Best player you played with & why?
I played with George Weah at Manchester City a former Ballon d’or and world player of the year. Paul Gascoigne my idol and the best English born footballer in my lifetime. Andrei Kanchelskis unbelievable modern midfielder who could run fast, score goals with head and either foot, if you make me choose its Gazza.
Best manager you played for & why?
Best manager was Howard Kendall, he was the best ever Manager Everton had a true Everton great and I was a fan watching his teams win trophy’s, he had great man management style and simplified the game.
Your Strengths (As a Player)?
I was a technical player who understood the game; I had the ability to control a game with my passing range and decisions.
Your Weakness (As a Player)?
I was not a strong player, physicality was my let down, and this was why I struggled with injuries in my early days.
Best ground you have played at?
I loved playing at White hart lane, old Trafford, Anfield and the old Wembley stadium.
If you could change one rule in football what would it be and why?
I would change the sacking of managers and only allow it to happen in the transfer window, you give a guy a job you have interviewed him, you must be impressed in his plan, in how he is going to take your club forward, in how you are spending the budget, you must of agreed on each stage, so give them the minimum of 6months to put the wrongs right, and that your decision was correct in the beginning, not to sack him after two months of poor results, this is when you need to all pull together not to sack, give the initial plan time , I mean you have all agreed it was the best solution at the beginning.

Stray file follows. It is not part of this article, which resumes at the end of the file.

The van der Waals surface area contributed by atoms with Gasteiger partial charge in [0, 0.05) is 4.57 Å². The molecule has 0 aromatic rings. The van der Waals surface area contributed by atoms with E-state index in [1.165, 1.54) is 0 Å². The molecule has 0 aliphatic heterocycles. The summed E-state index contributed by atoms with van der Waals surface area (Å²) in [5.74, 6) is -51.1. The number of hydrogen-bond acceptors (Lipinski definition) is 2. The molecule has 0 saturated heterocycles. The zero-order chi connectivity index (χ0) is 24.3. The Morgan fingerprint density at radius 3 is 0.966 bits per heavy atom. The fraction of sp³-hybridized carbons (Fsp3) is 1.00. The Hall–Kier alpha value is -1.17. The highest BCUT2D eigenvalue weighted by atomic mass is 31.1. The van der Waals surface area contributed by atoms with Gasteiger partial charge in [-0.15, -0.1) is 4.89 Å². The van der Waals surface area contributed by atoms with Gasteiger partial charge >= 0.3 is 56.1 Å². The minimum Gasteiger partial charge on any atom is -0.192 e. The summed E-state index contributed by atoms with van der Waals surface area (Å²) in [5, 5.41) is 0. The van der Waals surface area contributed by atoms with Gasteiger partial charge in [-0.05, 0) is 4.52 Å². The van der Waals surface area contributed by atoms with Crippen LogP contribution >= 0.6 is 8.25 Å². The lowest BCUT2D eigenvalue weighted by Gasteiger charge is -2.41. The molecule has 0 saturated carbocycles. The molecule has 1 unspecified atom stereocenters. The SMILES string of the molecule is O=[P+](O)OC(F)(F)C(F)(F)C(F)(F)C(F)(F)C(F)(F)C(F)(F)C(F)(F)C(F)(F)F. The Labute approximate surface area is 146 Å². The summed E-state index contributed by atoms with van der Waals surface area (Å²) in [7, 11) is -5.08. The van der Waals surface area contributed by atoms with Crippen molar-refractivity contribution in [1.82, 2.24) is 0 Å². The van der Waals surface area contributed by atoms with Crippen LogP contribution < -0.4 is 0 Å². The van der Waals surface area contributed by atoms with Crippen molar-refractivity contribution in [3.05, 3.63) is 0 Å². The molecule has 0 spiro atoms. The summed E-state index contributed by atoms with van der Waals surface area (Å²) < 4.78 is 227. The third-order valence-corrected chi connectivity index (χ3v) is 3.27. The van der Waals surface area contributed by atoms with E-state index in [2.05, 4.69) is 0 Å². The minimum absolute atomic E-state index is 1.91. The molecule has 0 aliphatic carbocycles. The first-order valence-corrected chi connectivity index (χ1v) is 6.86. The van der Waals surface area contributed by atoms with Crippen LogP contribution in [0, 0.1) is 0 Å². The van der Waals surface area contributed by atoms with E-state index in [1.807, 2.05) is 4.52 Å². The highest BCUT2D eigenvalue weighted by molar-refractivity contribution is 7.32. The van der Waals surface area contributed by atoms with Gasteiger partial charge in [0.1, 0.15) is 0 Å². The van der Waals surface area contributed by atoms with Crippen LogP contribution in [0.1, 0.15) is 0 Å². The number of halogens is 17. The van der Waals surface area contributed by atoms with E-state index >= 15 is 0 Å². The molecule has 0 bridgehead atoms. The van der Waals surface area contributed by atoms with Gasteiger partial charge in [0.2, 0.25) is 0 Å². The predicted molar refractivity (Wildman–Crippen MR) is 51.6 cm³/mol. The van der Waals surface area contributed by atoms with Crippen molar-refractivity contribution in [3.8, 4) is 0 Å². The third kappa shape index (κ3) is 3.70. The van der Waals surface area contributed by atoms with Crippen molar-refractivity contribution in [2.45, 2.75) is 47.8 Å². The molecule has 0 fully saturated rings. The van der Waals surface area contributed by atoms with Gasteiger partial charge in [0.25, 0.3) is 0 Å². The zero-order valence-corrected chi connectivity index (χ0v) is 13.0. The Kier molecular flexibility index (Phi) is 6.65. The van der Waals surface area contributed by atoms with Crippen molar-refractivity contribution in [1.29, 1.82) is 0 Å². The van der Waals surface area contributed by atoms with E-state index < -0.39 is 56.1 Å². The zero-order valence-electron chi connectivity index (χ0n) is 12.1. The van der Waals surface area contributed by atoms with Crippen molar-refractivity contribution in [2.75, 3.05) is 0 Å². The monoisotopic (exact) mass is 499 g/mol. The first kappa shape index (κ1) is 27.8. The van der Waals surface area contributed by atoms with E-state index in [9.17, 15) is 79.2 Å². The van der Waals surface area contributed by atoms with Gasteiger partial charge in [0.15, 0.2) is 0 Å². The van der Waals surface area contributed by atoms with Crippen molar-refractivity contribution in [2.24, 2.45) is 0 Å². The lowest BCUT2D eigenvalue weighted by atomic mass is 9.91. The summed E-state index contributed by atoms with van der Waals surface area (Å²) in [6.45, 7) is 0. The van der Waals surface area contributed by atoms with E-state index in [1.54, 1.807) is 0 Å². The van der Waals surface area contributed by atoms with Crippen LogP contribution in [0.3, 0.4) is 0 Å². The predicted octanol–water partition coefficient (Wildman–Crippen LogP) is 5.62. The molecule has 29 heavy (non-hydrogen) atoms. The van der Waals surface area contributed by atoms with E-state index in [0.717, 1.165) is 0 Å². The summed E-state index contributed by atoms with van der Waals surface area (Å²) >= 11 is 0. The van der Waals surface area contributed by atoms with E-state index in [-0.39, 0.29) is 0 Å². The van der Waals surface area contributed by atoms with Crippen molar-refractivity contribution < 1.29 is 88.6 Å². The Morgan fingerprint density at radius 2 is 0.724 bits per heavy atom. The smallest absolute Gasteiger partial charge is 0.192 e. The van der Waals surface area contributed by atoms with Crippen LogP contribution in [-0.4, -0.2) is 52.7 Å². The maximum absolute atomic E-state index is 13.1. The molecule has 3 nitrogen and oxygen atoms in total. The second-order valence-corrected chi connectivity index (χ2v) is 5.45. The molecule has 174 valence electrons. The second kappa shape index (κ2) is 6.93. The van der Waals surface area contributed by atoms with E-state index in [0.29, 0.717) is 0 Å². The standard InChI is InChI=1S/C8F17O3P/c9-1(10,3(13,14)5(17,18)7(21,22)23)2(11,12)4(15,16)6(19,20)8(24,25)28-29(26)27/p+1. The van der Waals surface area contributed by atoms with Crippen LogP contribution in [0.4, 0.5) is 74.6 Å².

You have spent time at Accrington / Blackburn Rovers & you are currently coaching at Everton could you tell us about your role coaching and how it differs from your playing days
I see the role as understanding each individual player, and working out how to improve that player, to be interested in their work on and off the pitch and create a warm environment around them but infused with reality. As a player I wish I had a coach who spent time and cared for me. As a player we just came in and done generic training, there wasn’t that understanding of unit or individual work, there was no Analysis work or sport science work really, you would find the training ground empty by 1 o clock.
Have you ever considered going into football management?
I have and believe I have a lot to offer a club who has ambition of creating something sustainable; I have played at the highest level and also levels below. I have coached a Cat 1 youth team and Championship first team level and also Premier league recruitment, so I know a lot of players in this country and Europe. I am a successful coach in all my roles, but I do understand why owners like to go with managers who have failed more than succeeded, as they believe they have the experience, and it is their club, they believe its the right choice – I disagree……